"Most people, especially fair-skinned Caucasians, get more than enough incidental sun exposure to manufacture the vitamin D they need, so there is no reason to intentionally seek the sun," Dr. Gilchrest said. "Without a sunscreen, a fair-skinned child or adult will maximize the skin's vitamin D production while running a brief errand or standing briefly in the yard. Even with a sunscreen, spending a total of 30 minutes outdoors over the course of the day will likely achieve this maximum. Even the most enthusiastic sun exposure advocates acknowledge that such exposure three times a week is quite enough."
Myth: The only way you can get vitamin D is through sun exposure. Fact: If you are concerned that you're not getting enough vitamin D, there are safe and effective ways to obtain it without intentionally exposing yourself to the sun. Both milk and orange juice are fortified with vitamin D and oral supplements are available over-the-counter. Additionally, foods that are good sources of vitamin D include salmon, tuna, sardines, eggs, beef liver and Swiss cheese.
"Vitamin D does not need to be produced from UV radiation to be effective. Don't be misled into thinking that sunlight or tanning beds are better sources of vitamin D than foods or supplements. The only thing for which they are better is increasing your risk of developing skin cancer," Dr. Gilchrest said. Myth: More people will be diagnosed with breast, colorectal and lung cancer due to vitamin D deficiency than will be diagnosed with skin cancer due to exposure to UV radiation.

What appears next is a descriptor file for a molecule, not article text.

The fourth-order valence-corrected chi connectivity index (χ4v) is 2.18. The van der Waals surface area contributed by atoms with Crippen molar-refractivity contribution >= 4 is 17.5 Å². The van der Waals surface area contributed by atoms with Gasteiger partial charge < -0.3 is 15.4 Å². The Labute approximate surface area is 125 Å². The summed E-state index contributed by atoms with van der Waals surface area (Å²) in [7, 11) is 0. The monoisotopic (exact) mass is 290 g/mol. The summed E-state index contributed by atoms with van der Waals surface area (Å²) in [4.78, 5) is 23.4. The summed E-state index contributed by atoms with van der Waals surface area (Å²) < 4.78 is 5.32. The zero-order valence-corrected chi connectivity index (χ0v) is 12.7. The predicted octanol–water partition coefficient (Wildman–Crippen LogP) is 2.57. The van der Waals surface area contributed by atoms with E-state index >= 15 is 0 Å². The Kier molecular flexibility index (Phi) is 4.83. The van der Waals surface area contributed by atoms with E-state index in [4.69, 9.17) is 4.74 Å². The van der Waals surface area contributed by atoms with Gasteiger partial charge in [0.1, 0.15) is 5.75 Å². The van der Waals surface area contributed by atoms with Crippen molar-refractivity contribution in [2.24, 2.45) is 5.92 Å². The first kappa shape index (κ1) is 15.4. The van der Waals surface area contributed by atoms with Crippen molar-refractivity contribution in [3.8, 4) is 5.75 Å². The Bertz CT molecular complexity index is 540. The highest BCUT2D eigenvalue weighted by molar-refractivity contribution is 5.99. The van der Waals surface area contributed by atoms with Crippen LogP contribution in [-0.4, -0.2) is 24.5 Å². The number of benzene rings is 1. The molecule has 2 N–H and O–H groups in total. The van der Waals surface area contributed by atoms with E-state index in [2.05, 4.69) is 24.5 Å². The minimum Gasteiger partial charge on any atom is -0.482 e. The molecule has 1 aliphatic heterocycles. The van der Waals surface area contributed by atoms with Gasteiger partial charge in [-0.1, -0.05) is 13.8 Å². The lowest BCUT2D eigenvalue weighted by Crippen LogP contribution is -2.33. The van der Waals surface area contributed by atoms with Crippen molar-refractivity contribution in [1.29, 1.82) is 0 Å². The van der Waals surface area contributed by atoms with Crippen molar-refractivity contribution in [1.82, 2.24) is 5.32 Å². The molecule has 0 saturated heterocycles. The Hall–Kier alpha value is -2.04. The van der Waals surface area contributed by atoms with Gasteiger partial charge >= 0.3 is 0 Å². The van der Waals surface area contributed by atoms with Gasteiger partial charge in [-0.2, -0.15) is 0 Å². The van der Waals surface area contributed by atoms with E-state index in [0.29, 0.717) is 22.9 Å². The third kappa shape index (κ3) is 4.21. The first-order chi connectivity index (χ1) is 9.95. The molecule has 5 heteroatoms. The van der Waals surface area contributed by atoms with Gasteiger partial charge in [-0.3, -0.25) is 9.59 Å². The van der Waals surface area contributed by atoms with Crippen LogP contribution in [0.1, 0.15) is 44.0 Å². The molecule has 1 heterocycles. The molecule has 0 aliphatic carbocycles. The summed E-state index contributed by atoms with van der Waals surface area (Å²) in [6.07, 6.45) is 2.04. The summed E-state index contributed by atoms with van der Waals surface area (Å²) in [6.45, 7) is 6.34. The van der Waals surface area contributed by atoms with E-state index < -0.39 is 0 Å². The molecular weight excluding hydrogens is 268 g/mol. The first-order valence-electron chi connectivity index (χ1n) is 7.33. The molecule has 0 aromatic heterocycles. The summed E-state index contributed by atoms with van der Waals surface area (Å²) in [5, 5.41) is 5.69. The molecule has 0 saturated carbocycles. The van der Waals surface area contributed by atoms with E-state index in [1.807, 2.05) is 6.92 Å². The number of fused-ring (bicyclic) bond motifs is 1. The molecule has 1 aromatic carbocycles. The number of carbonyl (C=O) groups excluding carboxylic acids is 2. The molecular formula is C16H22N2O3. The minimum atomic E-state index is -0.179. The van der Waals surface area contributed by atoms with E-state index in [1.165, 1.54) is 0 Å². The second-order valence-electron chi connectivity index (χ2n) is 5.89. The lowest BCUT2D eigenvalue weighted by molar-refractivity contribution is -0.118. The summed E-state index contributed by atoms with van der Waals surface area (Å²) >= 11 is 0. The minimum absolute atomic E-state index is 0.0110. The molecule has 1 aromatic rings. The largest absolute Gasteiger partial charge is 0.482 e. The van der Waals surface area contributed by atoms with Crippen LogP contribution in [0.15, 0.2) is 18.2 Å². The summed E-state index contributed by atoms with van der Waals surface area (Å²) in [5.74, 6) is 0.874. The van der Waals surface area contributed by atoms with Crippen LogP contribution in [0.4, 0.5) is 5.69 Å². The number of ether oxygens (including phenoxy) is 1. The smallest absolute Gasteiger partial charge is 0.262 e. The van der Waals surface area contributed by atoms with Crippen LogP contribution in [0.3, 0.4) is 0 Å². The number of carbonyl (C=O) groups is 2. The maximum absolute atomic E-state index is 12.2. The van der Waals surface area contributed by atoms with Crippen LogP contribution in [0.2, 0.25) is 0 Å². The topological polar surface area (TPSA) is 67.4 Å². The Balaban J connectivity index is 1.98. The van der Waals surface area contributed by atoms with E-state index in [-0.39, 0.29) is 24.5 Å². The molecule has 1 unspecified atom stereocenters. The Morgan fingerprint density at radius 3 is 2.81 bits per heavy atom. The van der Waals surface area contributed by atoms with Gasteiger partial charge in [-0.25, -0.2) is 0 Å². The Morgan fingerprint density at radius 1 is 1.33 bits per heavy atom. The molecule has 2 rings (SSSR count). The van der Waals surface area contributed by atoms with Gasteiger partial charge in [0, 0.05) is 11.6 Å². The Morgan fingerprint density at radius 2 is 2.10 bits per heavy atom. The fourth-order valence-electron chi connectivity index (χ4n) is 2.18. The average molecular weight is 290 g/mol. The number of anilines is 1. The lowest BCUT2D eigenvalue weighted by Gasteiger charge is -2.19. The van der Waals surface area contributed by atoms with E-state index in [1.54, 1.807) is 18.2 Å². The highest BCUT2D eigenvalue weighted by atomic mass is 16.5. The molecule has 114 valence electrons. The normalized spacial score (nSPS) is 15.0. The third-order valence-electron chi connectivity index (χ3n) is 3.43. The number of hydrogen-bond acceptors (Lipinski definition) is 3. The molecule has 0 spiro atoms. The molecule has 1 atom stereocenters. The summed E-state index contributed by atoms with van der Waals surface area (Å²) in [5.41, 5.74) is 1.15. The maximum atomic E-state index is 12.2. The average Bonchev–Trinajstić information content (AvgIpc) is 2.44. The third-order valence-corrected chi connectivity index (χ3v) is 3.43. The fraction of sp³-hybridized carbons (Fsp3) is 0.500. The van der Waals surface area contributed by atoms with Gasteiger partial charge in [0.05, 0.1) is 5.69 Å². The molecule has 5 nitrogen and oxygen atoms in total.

Fact: In 2006, approximately 500,000 people will be diagnosed with breast, colorectal or lung cancer, according to the American Cancer Society. In contrast, this year more than one million people will be diagnosed with skin cancer. Among women ages 20 to 29, melanoma, the deadliest form of skin cancer, is the second most common form of cancer.
"The cause-and-effect link between UV exposure and the great majority of skin cancers is uncontested," said Dr. Gilchrest. "Whether more vitamin D would have reduced their cancer risk is far from proven. For example, a recent randomized, double-blind controlled study of more than 36,000 post-menopausal women performed by the Women's Health Initiative and published in The New England Journal of Medicine showed that daily vitamin D supplementation for at least seven years did not reduce their risk of developing colorectal cancer. This is telling because indirect evidence linking vitamin D levels and sun exposure to prevention of colorectal cancer was stated by vitamin D advocates to be stronger than for any other cancer."
"I would advise anyone who is confused by conflicting reports of the health benefits of sunlight, whether in conjunction with vitamin D production or otherwise, to remember that nearly 8,000 people will die from skin cancer this year and UV radiation is the most preventable risk factor," Dr. Gilchrest said.
May 1 is Melanoma Monday and the launch of Melanoma/Skin Cancer Detection and Prevention Month(r). For more information about skin cancer, please visit www.skincarephysicians.com and click on "SkinCancerNet."
The American Academy of Dermatology (Academy), founded in 1938, is the largest, most influential, and most representative of all dermatologic associations. With a membership of more than 15,000 physicians worldwide, the Academy is committed to: advancing the diagnosis and medical, surgical and cosmetic treatment of the skin, hair and nails; advocating high standards in clinical practice, education, and research in dermatology; and supporting and enhancing patient care for a lifetime of healthier skin, hair and nails. For more information, contact the Academy at 1-888-462-DERM (3376) or http://www.aad.org.
A targeted newswire featuring breaking medical news stories from over 200 leading academic and research institutions including: Johns Hopkins, Stanford, Harvard, and the Mayo Clinic.